Lose Pregnancy Weight
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How to Lose Pregnancy Weight?

According to Dr. Debra Krummel, a professor from the University of Cincinnatis department of nutrition, excessive pregnancy weight puts women at risk for obesity later in life. Most of the women will
struggle on how to lose pregnancy weight, but with the right strategy, new mom's can transition into their pre-pregnancy bodies in no time.

Here are several tips for you on how to lose pregnancy weight:

Don't rush it!

Allow adequate time for your body to recuperate before subjecting it to a strict weight loss regimen. Forget about celebrities who seem to lose pregnancy weight faster than they gained them. Losing pregnancy
weight fast may sound wonderful, but from a health perspective, this is not recommended at all. The first few weeks following birth is not the best time to subject your body to a restricted diet. Not only
does your body have gone through the physical trauma of giving birth, your body still needs extra energy and nutrients to meet the activities around taking care of your baby, including night feeds. Allow
your body to return to its normal shape naturally before working on shedding those extra pounds.

Consider Healthy Foods

During the first three months post-birth:

Don't focus on losing weight just yet,

Instead, eat nourishing and balanced meals,

Choose healthy foods packed with calories and nutrients that provide you the energy to meet the demands of motherhood,

Foods such as fruits, vegetables, and whole grains are heavy in nutrients but low in sugar and fat,

Yogurt (try Greek), milk, and low-fat cheeses are packed with calcium and other essential nutrients needed to maintain strong bones,

Fish, meat, poultry, lean beef cuts, and beans are high in protein for repairing damaged muscle tissues.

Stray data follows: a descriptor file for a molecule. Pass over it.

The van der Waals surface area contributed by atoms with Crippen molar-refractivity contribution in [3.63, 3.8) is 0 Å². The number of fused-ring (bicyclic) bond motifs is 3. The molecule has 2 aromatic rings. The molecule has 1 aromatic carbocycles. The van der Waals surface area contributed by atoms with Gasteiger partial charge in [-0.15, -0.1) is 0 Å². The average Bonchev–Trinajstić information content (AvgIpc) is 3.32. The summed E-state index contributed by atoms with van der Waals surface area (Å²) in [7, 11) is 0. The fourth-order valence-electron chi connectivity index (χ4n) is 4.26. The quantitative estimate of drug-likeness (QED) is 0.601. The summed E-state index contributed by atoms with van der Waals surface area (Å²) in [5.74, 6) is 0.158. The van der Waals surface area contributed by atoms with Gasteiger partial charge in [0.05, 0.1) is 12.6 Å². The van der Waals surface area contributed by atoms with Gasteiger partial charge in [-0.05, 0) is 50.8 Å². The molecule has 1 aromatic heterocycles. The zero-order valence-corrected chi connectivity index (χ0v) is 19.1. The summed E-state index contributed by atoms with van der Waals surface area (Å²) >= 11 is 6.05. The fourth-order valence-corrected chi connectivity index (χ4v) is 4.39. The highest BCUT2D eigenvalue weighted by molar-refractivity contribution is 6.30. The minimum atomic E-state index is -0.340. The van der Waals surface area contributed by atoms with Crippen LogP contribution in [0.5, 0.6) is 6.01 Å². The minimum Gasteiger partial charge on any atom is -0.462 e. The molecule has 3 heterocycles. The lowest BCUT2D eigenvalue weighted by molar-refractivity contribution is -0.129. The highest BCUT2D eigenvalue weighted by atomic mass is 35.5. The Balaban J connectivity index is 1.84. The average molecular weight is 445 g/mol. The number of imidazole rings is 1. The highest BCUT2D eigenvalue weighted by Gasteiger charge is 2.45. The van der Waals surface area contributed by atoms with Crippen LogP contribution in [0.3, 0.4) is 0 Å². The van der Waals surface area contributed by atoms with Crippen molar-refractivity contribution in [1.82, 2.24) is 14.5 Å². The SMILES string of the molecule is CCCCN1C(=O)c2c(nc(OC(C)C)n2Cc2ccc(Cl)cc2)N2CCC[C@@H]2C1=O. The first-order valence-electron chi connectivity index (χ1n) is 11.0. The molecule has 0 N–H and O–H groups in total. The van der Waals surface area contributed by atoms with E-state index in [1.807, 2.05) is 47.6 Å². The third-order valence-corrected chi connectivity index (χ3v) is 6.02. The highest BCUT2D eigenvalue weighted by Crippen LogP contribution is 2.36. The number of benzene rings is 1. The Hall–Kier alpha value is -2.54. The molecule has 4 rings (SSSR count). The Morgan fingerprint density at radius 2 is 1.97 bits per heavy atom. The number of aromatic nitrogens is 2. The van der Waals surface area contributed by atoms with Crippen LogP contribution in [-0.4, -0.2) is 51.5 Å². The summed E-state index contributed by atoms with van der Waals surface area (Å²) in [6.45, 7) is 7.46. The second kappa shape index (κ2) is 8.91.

Incorporate Physical Activities in Your Daily Routine

Carrying a baby much of the day is itself a workout, but you need to move more to burn calories and keep your bones and muscles strong. Start with light aerobic activities such as walking or swimming. If
you're having a hard time finding time to work out, consider including your baby in your exercise routine. Put your baby in the stroll and take a walk around the park. Do some crunches and side planks with
your baby beside you and then do so light cardio. If you don't feel like going outside invest in some cardio machines for your home: Elliptical, treadmill, stepper will work just great.

According to Dr. James Pivarnik, a professor of kinesiology at the University of Michigan, post-pregnant women should aim for at least 150 minutes of exercise per week or 30 minutes per day. If you find a
30-minute session impossible, break it down into three 10-minute session. As your stamina gets better, slow work your way into longer sessions and more intense workouts and strength training.

Generally speaking, it's safe to start exercising just a few days after delivery, particularly if you exercised while pregnant and you had a normal vaginal delivery. However, if you had a complicated
delivery or you had a C-section, get your health care provider's approval first before starting any exercise program on how to lose pregnancy weight.

Drink plenty of water

Rehydrating throughout the day helps flush out toxins from your body and makes you feel full so you don't eat much. Some studies have also found that water actually increases basal metabolic rate.

Get enough sleep

Getting the recommended eight hours of sleep can be a challenge when you have a baby constantly waking you up now and then. However, how to lose pregnancy weight is also about how much sleep you're getting.
A recent study reveals that new mom's who get only five hours of sleep or less tend to hold on to their post-pregnancy weight more than mom's who get about seven hours of sleep or more. This is because when
under stress, our body releases stress hormones that store fat causing the weight gain.Of course,mothers oftern complain of severe back soreness during and after pregnancy which can make sleeping difficult. Beware however of taking medication to help you with sleeping or back pain. Some drugs like carisoprodol have been tested and may have shown little harm to either Mother or baby but safety is on the side of no medication unless absolutely necessary.

Try to catch as many naps as you can during the day. If possible, hit the bed too when your baby sleeps.